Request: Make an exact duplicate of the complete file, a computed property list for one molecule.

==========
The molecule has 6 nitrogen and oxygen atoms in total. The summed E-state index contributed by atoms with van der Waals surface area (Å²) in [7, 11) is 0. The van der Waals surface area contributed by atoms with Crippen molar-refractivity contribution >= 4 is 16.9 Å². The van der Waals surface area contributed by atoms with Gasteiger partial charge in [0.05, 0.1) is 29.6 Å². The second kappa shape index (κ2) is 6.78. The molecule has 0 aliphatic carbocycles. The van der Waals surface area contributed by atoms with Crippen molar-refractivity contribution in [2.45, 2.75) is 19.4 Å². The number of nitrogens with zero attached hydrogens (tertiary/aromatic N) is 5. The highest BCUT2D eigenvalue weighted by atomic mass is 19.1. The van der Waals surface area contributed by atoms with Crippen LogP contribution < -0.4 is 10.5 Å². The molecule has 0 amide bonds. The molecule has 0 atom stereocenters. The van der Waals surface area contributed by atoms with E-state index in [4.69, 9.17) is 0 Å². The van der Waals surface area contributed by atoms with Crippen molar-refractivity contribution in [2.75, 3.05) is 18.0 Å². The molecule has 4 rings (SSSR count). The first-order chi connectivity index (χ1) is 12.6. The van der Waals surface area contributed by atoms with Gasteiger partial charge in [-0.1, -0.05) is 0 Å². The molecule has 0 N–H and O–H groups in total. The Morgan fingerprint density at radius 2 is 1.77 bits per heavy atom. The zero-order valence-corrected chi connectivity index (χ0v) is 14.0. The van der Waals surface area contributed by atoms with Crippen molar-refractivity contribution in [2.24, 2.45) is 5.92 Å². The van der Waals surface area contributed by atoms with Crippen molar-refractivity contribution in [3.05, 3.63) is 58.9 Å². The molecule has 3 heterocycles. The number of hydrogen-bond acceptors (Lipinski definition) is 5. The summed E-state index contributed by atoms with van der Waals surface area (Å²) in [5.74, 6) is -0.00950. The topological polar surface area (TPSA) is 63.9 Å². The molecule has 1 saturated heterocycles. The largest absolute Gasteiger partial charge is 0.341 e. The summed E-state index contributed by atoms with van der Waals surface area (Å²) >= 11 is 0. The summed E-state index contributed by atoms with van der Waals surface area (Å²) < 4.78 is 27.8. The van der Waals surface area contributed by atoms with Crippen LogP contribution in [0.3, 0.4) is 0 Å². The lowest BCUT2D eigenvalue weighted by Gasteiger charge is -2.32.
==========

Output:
The molecule has 6 nitrogen and oxygen atoms in total. The summed E-state index contributed by atoms with van der Waals surface area (Å²) in [7, 11) is 0. The van der Waals surface area contributed by atoms with Crippen molar-refractivity contribution >= 4 is 16.9 Å². The van der Waals surface area contributed by atoms with Gasteiger partial charge in [0.05, 0.1) is 29.6 Å². The second kappa shape index (κ2) is 6.78. The molecule has 0 aliphatic carbocycles. The van der Waals surface area contributed by atoms with Crippen molar-refractivity contribution in [2.45, 2.75) is 19.4 Å². The number of nitrogens with zero attached hydrogens (tertiary/aromatic N) is 5. The highest BCUT2D eigenvalue weighted by atomic mass is 19.1. The van der Waals surface area contributed by atoms with Crippen LogP contribution < -0.4 is 10.5 Å². The molecule has 0 amide bonds. The molecule has 0 atom stereocenters. The van der Waals surface area contributed by atoms with E-state index in [4.69, 9.17) is 0 Å². The van der Waals surface area contributed by atoms with Crippen molar-refractivity contribution in [2.75, 3.05) is 18.0 Å². The molecule has 4 rings (SSSR count). The first-order chi connectivity index (χ1) is 12.6. The van der Waals surface area contributed by atoms with Gasteiger partial charge in [-0.1, -0.05) is 0 Å². The molecule has 0 N–H and O–H groups in total. The Morgan fingerprint density at radius 2 is 1.77 bits per heavy atom. The zero-order valence-corrected chi connectivity index (χ0v) is 14.0. The van der Waals surface area contributed by atoms with Crippen molar-refractivity contribution in [2.24, 2.45) is 5.92 Å². The van der Waals surface area contributed by atoms with Crippen molar-refractivity contribution in [3.05, 3.63) is 58.9 Å². The molecule has 3 heterocycles. The number of hydrogen-bond acceptors (Lipinski definition) is 5. The summed E-state index contributed by atoms with van der Waals surface area (Å²) in [5.74, 6) is -0.00950. The topological polar surface area (TPSA) is 63.9 Å². The molecule has 1 saturated heterocycles. The largest absolute Gasteiger partial charge is 0.341 e. The summed E-state index contributed by atoms with van der Waals surface area (Å²) >= 11 is 0. The summed E-state index contributed by atoms with van der Waals surface area (Å²) < 4.78 is 27.8. The van der Waals surface area contributed by atoms with Crippen LogP contribution in [0.3, 0.4) is 0 Å². The lowest BCUT2D eigenvalue weighted by Gasteiger charge is -2.32.